Walt Longmire is over fifty, not looking for any excitement in his job. He wants to be re-elected to quietly hand over the position to Vic. He’s engaging, he reminded me of Adamsberg, Fred Vargas’s Commissaire or Gamache, Louise Penny’s Chef de la Sûreté. Longmire has been lonely and depressed since his wife Martha died four years ago. His daughter is a lawyer who lives far away and he’s always waiting for her to call. Not so long before Martha’s death, they had sold their house to settle out of town. So now, he lives in an unfinished house with basic comfort, no decoration and he doesn’t care, although he doesn’t lose his sense of humor.

I don’t know what the exact physical dynamics are that cause a shower curtain to attach itself to your body when you turn on the water but, since my shower was surrounded on all sides by curtains, I turned on the water and became a vinyl, vacuum-sealed sheriff burrito.

He drinks a bit too much, he’s terribly out of shape and has been moping around for too long according to his best friend Henry Standing Bear. Henry has decided to take the matter into his own hands, hiring guys to improve the house, showing up at ungodly hours to drag Walt to running. Longmire’s struggles and his friendship with Henry give substance to the novel. They make quite a pair. Craig Johnson keeps it nuanced so it sounds real. Longmire has a wry sense of humor and he’s fond of literature, and sometimes mixes the two, like here when he reads the local newspaper:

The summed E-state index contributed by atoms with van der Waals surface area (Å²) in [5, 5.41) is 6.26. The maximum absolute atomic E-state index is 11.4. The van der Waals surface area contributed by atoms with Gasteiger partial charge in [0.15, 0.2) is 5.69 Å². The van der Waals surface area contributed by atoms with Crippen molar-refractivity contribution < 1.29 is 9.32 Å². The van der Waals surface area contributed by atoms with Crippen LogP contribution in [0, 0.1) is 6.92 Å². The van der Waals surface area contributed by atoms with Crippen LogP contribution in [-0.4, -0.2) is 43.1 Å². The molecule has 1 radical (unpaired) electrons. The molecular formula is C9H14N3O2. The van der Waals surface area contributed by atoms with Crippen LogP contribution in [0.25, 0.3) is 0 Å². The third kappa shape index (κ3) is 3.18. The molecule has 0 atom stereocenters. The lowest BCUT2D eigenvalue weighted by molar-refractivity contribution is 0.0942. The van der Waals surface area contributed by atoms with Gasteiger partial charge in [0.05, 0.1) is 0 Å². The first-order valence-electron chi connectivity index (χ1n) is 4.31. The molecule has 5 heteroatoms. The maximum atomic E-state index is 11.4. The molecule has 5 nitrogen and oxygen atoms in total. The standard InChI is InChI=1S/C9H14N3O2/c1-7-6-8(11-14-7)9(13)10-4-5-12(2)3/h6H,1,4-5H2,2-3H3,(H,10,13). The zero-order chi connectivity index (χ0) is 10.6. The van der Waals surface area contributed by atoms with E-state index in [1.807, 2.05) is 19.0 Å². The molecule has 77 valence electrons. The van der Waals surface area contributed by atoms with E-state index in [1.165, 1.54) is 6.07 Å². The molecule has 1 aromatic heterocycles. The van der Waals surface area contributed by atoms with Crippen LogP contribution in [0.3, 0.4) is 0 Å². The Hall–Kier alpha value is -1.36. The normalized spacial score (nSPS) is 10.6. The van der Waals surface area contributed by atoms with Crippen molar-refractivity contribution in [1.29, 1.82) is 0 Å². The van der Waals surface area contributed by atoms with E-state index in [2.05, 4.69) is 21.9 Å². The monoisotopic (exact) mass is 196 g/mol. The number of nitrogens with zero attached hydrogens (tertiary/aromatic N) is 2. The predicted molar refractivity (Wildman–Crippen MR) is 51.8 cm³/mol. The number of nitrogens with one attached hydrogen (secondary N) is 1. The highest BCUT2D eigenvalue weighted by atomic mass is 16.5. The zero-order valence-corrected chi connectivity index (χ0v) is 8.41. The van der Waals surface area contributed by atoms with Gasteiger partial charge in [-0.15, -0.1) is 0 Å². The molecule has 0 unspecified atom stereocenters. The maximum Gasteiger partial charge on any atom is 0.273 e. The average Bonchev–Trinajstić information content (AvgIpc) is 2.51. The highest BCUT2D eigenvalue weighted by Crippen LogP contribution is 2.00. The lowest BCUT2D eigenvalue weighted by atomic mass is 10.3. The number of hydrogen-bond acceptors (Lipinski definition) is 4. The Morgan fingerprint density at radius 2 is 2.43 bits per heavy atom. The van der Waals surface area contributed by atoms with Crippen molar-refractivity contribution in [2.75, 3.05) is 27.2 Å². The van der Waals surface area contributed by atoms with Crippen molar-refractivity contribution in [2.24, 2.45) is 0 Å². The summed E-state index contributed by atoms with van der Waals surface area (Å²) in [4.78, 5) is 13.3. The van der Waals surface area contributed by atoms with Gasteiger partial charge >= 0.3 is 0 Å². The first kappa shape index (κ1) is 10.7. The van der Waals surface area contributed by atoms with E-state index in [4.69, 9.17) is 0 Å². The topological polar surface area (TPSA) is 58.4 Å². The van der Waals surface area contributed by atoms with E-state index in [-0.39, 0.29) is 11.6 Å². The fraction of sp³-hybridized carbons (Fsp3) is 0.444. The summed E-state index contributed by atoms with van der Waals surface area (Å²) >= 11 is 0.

I took a sip of y coffee, sat the folder on the counter, and began reading the newspaper. “In the cold, gray dawn of September the twenty-eighth…” Dickens. “…The sippery bank where the life of Cody Pritchard came to an ignominious end…”Faulkner. “Questioning society with the simple query, why?” Steinbeck. “Dead”. Hemingway.

The Cold Dish has all the ingredients of a great read and I loved the witty tone of Longmire’s voice. He’s touching, the plot is catchy, it’s informative about Cheyenne customs, the history of Wyoming and life in this State. The descriptions of the landscape and the community make you want to go there.

It was one of those beautiful, high-plains days, where the sky just blinks blue at the earth and you have to remind yourself to take it in. The second cuttings were all up and tarped, and the perfectly round shadows of bales looked surreal stretching across the disc-turned fields toward Clear Creek like stubble fields at harvest home. I didn’t pass a single car on the way into Durant. It was a little before eight when I got to the office, and Ruby already had five Post-its plastered on the doorjamb of my office. I spotted them when I came through the front door. “It’s a five Post-it day already?”